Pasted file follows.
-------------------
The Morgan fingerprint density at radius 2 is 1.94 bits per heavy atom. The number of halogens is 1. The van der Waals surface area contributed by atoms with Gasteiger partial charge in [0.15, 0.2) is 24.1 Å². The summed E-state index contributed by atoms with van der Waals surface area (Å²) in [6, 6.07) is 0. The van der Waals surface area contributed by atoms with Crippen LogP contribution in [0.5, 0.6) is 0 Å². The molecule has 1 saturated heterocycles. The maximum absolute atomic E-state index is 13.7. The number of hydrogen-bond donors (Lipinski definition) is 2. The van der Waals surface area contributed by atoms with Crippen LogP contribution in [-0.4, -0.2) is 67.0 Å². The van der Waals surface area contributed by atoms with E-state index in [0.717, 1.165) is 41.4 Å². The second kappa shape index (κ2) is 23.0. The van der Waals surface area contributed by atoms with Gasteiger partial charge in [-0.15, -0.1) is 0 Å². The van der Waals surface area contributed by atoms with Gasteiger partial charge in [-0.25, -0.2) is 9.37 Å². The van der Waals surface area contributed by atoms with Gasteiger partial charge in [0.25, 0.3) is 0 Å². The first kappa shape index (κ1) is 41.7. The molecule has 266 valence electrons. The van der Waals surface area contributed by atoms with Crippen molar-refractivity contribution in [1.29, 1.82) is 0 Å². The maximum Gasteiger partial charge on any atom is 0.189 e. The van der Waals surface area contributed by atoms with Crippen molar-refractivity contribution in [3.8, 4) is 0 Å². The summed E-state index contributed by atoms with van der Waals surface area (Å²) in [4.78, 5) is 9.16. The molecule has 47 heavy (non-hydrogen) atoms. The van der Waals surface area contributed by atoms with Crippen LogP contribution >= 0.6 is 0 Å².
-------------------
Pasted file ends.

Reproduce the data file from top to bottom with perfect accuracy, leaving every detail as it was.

The Morgan fingerprint density at radius 2 is 1.94 bits per heavy atom. The number of halogens is 1. The van der Waals surface area contributed by atoms with Gasteiger partial charge in [0.15, 0.2) is 24.1 Å². The summed E-state index contributed by atoms with van der Waals surface area (Å²) in [6, 6.07) is 0. The van der Waals surface area contributed by atoms with Crippen LogP contribution in [0.5, 0.6) is 0 Å². The molecule has 1 saturated heterocycles. The maximum absolute atomic E-state index is 13.7. The number of hydrogen-bond donors (Lipinski definition) is 2. The van der Waals surface area contributed by atoms with Crippen LogP contribution in [-0.4, -0.2) is 67.0 Å². The van der Waals surface area contributed by atoms with E-state index in [0.717, 1.165) is 41.4 Å². The second kappa shape index (κ2) is 23.0. The van der Waals surface area contributed by atoms with Gasteiger partial charge in [-0.15, -0.1) is 0 Å². The van der Waals surface area contributed by atoms with Gasteiger partial charge in [-0.25, -0.2) is 9.37 Å². The van der Waals surface area contributed by atoms with Gasteiger partial charge in [0.25, 0.3) is 0 Å². The first kappa shape index (κ1) is 41.7. The molecule has 266 valence electrons. The van der Waals surface area contributed by atoms with Crippen molar-refractivity contribution in [1.29, 1.82) is 0 Å². The maximum Gasteiger partial charge on any atom is 0.189 e. The van der Waals surface area contributed by atoms with Crippen molar-refractivity contribution in [3.8, 4) is 0 Å². The summed E-state index contributed by atoms with van der Waals surface area (Å²) in [4.78, 5) is 9.16. The molecule has 47 heavy (non-hydrogen) atoms. The van der Waals surface area contributed by atoms with Crippen LogP contribution >= 0.6 is 0 Å².